Samurai Jack: A Battle Through Time is my chance to understand JACK

It’s kind of known now that my time consuming media as a child was both limited and observed. I was not allowed to watch Samurai Jack — probably due to Aku looking like a demon, or the amount of violence. Samurai Jack: A Battle Through Time has loads of cutscenes and nods to the TV show, so it’s like being in the TV show, probably, but I’ve never seen the show… so who knows?

Samurai Jack: A Battle Through Time feels like a PS2 game — you don’t really need to dodge or even do any fantastic moves, but you can move around the world, attack with a bunch of weapons and take on increasingly challenging enemies. There is a lot going on — weapons to equip, a skill tree to master (that unlocks bigger combos and generally helps you fight) and a bunch of wacky characters that fit well into what I imagine the TV show to be like.

To be honest, I did watch one bit of Samurai Jack when I was a kid. I was very sick.I remember, I was so sick that I got to spend the night in my parents bedroom. My dad had tucked me in, with the remote and TV on, and it was on Cartoon Network. I knew I wasn’t allowed to watch Samurai Jack — the TV show that was probably too violent and about evil — when my household wasn’t about that life. But I did, I started watching it anyway, deciding that nobody would notice. Jack was in some sort of winter biome, fighting through enemies between the trees, trying to get to a building beyond. I remember my dad coming in and being disappointed that I was watching the show, quickly switching it off and reprimanding me for watching it when I know that wasn’t something I should be watching. 

I didn’t know about the strange dog called Rothchild or the hip-hop sales guy who keeps trying to sell me health items or bracelets that will increase my damage. There is just a lot to take in. Much of Samurai Jack: A Battle Through Time is spent fighting off enemies, so you spend most of your time attacking in combos, trying to do the most damage. There are plenty of bosses too, adding more challenge to the game, and between them you’re exposed to another cutscene where Aku tells you why you won’t ever defeat him.

Samurai Jack: A Battle Through Time

Aku does a lot of talking! Like far more talking then I would imagine an enemy would do. But, I like his talking, it makes the game feel like a TV show. You can skip it if you aren’t interested, Jack doesn’t talk much anyway and it’s not enough to get the story without googling here and there.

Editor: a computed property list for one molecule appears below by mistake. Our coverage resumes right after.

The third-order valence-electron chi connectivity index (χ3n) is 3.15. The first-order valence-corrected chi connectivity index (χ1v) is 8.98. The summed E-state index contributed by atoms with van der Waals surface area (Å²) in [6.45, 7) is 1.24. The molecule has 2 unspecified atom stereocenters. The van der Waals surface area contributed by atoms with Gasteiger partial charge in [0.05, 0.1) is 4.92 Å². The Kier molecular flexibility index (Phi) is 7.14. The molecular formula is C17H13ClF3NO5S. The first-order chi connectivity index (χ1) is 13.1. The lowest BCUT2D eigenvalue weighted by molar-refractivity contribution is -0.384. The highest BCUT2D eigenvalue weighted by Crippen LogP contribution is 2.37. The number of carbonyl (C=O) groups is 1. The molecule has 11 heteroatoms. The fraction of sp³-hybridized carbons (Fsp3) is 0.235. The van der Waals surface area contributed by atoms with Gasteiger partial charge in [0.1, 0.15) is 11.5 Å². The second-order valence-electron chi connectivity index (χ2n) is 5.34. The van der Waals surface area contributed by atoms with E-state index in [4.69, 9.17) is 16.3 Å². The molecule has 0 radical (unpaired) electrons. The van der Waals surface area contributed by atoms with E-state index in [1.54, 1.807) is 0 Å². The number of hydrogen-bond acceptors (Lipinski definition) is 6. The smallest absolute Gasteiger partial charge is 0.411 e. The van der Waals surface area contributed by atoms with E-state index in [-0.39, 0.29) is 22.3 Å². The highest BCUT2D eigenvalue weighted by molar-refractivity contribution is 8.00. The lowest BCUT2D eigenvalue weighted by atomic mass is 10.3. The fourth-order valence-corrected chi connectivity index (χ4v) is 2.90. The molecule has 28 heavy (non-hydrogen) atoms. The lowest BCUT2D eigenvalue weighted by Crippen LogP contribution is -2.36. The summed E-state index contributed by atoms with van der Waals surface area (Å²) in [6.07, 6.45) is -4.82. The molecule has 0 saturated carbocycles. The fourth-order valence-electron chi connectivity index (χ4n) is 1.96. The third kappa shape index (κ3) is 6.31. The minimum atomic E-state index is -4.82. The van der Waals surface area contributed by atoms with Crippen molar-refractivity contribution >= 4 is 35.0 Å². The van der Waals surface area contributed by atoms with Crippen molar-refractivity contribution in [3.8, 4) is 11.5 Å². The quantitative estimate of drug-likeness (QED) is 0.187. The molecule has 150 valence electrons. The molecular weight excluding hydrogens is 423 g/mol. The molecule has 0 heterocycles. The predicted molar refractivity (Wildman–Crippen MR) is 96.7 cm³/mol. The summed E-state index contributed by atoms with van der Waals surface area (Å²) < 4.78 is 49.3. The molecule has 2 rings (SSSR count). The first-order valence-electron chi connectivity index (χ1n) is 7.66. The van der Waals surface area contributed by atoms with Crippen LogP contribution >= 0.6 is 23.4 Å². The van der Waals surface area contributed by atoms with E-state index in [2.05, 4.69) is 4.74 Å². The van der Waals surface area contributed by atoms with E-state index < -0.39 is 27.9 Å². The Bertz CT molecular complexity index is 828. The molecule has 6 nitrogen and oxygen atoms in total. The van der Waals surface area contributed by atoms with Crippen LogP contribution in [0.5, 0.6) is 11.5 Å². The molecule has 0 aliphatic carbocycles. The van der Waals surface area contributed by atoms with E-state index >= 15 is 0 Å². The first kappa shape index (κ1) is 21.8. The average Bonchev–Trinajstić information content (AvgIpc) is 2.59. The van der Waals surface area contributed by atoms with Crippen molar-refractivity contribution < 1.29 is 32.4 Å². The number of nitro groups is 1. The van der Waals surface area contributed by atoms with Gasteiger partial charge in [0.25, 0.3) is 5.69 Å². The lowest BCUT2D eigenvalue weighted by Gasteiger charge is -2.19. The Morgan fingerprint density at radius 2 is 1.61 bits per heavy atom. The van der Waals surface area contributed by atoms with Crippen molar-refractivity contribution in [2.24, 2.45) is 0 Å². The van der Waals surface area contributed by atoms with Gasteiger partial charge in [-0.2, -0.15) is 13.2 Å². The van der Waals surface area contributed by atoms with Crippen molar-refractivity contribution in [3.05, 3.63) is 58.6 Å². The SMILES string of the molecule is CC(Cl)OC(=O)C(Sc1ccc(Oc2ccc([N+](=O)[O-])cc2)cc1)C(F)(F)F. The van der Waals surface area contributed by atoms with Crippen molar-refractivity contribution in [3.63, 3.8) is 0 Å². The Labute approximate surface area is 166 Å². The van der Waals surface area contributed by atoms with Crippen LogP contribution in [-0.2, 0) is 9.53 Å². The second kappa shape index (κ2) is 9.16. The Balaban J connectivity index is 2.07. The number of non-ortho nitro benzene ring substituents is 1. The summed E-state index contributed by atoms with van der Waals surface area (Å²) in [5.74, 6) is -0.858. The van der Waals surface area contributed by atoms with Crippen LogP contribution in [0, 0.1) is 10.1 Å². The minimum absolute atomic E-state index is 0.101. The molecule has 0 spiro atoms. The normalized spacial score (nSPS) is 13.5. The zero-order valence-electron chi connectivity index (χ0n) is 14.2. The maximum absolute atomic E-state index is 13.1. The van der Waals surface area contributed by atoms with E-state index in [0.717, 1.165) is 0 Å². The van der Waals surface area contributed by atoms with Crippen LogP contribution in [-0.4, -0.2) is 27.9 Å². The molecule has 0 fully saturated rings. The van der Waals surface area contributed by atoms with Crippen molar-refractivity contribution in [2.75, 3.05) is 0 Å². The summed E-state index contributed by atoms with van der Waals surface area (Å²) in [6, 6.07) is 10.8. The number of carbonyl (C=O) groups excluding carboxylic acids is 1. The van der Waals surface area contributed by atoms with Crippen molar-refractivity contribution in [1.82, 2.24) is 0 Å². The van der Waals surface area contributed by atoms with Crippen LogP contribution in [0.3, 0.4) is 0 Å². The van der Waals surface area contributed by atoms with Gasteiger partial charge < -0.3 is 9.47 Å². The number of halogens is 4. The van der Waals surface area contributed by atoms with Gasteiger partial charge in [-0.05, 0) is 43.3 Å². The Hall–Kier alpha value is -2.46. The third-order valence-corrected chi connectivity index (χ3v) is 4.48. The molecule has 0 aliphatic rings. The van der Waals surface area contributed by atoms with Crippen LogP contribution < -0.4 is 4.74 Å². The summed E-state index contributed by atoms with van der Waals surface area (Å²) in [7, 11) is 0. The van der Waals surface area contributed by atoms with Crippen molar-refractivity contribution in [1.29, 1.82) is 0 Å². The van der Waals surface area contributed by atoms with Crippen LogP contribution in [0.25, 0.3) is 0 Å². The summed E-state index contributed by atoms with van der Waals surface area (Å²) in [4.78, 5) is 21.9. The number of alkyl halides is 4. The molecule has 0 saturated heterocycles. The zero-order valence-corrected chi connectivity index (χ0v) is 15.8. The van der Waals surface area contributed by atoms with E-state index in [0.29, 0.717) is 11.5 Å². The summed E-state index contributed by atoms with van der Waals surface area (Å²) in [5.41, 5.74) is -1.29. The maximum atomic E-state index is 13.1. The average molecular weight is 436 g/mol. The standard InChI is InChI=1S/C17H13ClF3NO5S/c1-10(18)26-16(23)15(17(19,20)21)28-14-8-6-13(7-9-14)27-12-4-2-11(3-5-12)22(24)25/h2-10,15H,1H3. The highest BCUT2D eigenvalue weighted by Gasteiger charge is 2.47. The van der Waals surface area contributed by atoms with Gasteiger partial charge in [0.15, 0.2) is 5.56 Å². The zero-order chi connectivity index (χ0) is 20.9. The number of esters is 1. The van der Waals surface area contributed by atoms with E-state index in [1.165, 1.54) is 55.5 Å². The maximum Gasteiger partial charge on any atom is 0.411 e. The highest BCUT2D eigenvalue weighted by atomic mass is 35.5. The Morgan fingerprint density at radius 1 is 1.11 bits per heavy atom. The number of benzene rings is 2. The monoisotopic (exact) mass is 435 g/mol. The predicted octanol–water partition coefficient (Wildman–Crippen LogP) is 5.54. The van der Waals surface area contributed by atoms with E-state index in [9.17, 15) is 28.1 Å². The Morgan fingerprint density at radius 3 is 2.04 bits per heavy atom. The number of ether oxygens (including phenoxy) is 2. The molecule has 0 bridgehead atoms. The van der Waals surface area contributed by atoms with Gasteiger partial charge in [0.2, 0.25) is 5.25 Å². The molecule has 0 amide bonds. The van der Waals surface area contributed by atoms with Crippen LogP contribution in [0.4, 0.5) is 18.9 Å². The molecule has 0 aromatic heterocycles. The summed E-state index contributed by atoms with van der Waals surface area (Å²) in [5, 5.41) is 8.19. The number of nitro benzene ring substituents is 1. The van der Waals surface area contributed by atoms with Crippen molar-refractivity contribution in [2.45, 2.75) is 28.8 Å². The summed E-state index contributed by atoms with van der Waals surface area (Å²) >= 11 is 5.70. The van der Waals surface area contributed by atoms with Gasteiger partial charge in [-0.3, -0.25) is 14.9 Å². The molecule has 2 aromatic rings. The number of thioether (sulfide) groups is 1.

When it comes to complaints: The climbing within Samurai Jack: A Battle Through Time is probably my least favorite bit of the game — it’s so slow and cumbersome and you often have to do it several times in a row. It is a strak contrast to combat, where fighting feels powerful and strong, even if you never block or dodge, which adds to a really fun feel in the game. 

There is a hint system so you can keep to the path, though there are a lot of side areas just heaving with rewards and items, in exchange for fighting small amounts of enemies. It also features plenty of characters to talk to and loads of quests that you can ignore or follow. Your weapons are constantly being broken and changing — even your throwing items can be used up, but there are just so many different options and weapons — as long as you collect them and keep up with them. 

A lot of care has been spent on attention to detail too, notbaly when you do start to lose health, Jack becomes old and tattered, a neat effect and one which clearly keeps the game in line with the show.

Samurai Jack: A Battle Through Time has left me questioning if I want to actually watch the TV show as an adult, but I feel that as an action game that has great nods to the PS2 era. It’s a fun action game packed with wacky enemies and a strange rival who loves talking to you. 

You can find Samurai Jack: A Battle Through Time on PS4, Xbox One, Nintendo Switch and PC

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